Owners of the troubled Thoresby Colliery are being urged to lift a gagging order imposed on union leaders after the company finally admitted it desperately needs millions of pounds to save it from closure.
Chad contacted UK Coal a month ago as rumours of financial problems began to circulate about the pit, which employs 600 and is the only remaining deep mine in Nottinghamshire - but the bosses denied they were in trouble.
Now they have confirmed that a huge financial package is needed to salvage the industry and keep Thoresby, along with several other mines around the country under their ownership, open.
But Mick Stevens, general secretary of the Union of Democratic Workers (UDM), said the unions had been forced to sign a confidentiality agreement to prevent them from even talking to their own members about the situation.
Mr Stevens said the members agreed that the unions could enter confidential talks, but only because they feared they would not be represented if they didn’t agree.
He said the men have been left in the dark and is now calling for the agreement to be lifted.
He added: “There are a lot of rumours circulating and because nobody in the union is able confirm or deny them, it’s not a healthy position to be in.
“In all my 30 years I have never had to do anything like this before.
“We are in this position where the men probably know more than we are allowed to tell them.”
It’s time this confidentiality agreement was lifted, it’s making it ten-times worse.
“I can understand why the company is doing it, but by not being able to talk, the men are not happy with the union officials.”
Spokesman for Uk Coal, Andrew Mackintosh said he shared his frustration with Mr Stevens but said it was a standard procedure for corporate negotiations in any business.
He also said that because information has started to leak, they would review the situation.
But he said the decision to keep the predicament under wraps was taken because highly-confidential and sensitive talks were ongoing with potential investors.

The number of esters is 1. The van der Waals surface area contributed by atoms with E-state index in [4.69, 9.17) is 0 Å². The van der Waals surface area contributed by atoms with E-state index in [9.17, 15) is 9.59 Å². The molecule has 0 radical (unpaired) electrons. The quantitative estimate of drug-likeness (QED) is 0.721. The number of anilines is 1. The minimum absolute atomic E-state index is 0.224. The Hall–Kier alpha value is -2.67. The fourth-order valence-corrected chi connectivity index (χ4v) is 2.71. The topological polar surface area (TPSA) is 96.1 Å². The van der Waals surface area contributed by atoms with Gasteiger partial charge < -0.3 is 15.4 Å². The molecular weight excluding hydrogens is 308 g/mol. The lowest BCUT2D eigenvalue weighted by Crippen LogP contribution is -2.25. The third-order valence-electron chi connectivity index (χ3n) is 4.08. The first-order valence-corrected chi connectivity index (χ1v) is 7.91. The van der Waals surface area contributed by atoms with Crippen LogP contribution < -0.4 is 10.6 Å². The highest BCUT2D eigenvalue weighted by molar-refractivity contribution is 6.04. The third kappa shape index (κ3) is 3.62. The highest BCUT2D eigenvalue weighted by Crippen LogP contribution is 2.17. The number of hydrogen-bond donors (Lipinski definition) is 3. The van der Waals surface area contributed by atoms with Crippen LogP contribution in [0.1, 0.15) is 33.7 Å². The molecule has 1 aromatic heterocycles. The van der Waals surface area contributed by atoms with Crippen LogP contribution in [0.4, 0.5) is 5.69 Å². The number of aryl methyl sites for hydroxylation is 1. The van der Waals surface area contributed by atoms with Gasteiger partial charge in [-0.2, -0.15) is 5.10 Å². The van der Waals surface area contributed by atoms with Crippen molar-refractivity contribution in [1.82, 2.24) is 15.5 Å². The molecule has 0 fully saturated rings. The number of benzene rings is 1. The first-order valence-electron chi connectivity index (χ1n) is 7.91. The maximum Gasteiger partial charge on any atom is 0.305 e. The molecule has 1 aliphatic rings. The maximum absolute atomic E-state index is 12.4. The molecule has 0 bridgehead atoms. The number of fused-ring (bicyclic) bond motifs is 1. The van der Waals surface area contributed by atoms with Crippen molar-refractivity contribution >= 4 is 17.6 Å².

Mr Mackintosh has admitted that ‘at least’ £10 million is needed and if UK Coal fails to strike a deal, the whole industry could collapse ‘within weeks, rather than months’.
“It was nothing to do with Thoresby as such- that pit it performing well,” added Mr Mackintosh.
“The issue is around the business as a whole.
“It’s because of two major factors, the strength of the pound at the moment, and the price of coal being so low.
“Talks are progressing and they are at a later stage. It’s been going on for some time.”
One miner, who did not want to give his name, spoke to Chad saying: “As I understand it, they have three weeks before they run out of money.
“Suppliers are not prepared to give them equipment without payment up front, and they can’t mine without the equipment.
“People are unhappy because they are withholding information.
“I’m not sure if the Government will help, I’ve never known the Government ever help the miners.”
It comes just months after Chancellor George Osborne visited Thoresby Colliery and assured workers that the pit still had a future.
Conservative MP for Sherwood, Mark Spencer, admitted knowing about the precarious state of the industry several weeks ago, but understands why the workers had not been told.
He said: “The workers at Thoresby have met every single target they have been set. To pat them on the back and say ‘well done, but you are going to lose your job’ is not on.
“It would have been wrong to alarm those people unnecessarily, but at the same time they have a right to know how secure their jobs are, so it’s difficult.
“The good news is that we are in a much better place than we were two or three weeks ago.
“There was a moment when I thought we were going to actually lose the pit, and to say that could be unfortunate would be a massive understatement.
“It’s important to emphasise there’s still £80m worth of coal under Thoresby, it’s a sound investment and everybody wants to see a successful outcome.
“There’s a lot of pressure to come to deal but we are still at the fingers-crossed stage.”
However, Mr Spencer admits that he is worried that finding an investor would only offer a stay of execution for the colliery.
“We don’t want to find ourselves in the same boat 18 months down the line,” he added.
“We want to make sure it’s financially fit enough to carry on. We want to extend the life of the pit long enough that the price of global coal goes up.”
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